The real winner for the creation of the new Federal Disability Benefit won’t be disabled people. The real winner, in a lot of cases (and the vast majority where there is a private disability insurer), will be the private insurance companies. They stand to save a lot of money, likely in the millions of dollars should the bill pass without addressing this set off issue.

I’m not sure how the legislation can even address the set off issue, because the set off provisions are created in each policy and expressly state that any money coming in must be set off.

It’s for these reasons that the insurance industry wants this bill to pass quickly, quietly and without any further debate or deliberation.

As you can see, the unintended consequence of this Bill is not passing money along to “the people“. The real beneficiaries of the Bill will be deep pocketed insurance companies.

Perhaps a way of getting around the claw-back or set off provisions contained in the private disability policies is to describe to a new disability benefit as something other than income.

Having lots of experience with private disability policies, I don’t think this will fly unless there is specific wording contained in the Bill which address the intent of characterizing the disability benefit as something other than income so that the clawback/set off provisions contained in individual disability policies doesn’t kick in. That way, no Court can ever have any misunderstanding as to what the legislators intended.

It would come  as no surprise if disability insurers weren’t aggressively clawing back and setting off these payments regardless of their characterization in the legislation.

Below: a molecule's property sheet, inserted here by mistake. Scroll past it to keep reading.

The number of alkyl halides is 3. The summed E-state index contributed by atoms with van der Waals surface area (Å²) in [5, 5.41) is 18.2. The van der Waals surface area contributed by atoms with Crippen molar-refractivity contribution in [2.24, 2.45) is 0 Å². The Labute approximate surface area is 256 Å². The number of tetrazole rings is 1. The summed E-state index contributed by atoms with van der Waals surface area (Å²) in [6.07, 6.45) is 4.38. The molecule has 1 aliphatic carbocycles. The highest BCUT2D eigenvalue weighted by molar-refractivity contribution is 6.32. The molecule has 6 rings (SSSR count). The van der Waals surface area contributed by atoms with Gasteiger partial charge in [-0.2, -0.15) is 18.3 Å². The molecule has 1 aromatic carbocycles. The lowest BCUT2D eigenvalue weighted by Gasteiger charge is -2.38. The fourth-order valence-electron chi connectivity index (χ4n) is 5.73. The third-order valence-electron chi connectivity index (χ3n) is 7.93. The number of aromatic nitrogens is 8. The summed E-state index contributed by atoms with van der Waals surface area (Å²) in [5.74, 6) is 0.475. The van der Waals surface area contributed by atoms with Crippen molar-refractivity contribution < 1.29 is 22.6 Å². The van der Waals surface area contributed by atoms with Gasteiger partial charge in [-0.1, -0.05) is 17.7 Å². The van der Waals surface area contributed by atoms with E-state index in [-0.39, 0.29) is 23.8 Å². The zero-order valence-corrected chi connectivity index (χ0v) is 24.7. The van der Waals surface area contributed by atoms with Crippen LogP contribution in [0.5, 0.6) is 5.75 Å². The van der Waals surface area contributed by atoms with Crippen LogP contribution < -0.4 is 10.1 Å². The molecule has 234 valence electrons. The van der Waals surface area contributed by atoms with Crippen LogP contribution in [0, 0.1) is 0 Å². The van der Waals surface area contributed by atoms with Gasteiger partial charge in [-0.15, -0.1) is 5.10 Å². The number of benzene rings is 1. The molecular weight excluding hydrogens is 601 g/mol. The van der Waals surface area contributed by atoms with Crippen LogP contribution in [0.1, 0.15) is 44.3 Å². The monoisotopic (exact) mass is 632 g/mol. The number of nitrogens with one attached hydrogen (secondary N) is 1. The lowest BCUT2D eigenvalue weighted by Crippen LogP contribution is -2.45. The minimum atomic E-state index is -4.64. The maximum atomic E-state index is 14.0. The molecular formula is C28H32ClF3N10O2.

It would come as no surprise if disability insurers weren’t aggressively clawing back and setting off these payments regardless of their characterization in the legislation. Money coming in, particularly for a disability benefit no matter how it’s named would like attract the attention of an insurer. It would be up to a Judge to decide whether or not these new funds coming in are subject to a clawback or to a set off under the policy. This is why the legislation needs to be very specific in its wording so that there is no confusion, no unintended consequences, and no unintended windfalls to large, multi-billion dollar insurance companies.

It’s amazing how a government is elected by individual voters. Yet, new legislation which is created to protect and to prop up individual voters doesn’t go on to serve those individual voters which elected the government. Instead these laws go on to protect, serve and benefit, multinational corporations which don’t even have a vote! What am I missing here?

This is a stark reminder that nothing is “free”; and that even the most well intentioned acts have unintended consequences. Legislators need to examine those unintended consequences and make sure that the electorate are served and protected. The government should not be serving its corporate masters under the guise of giving back to the people.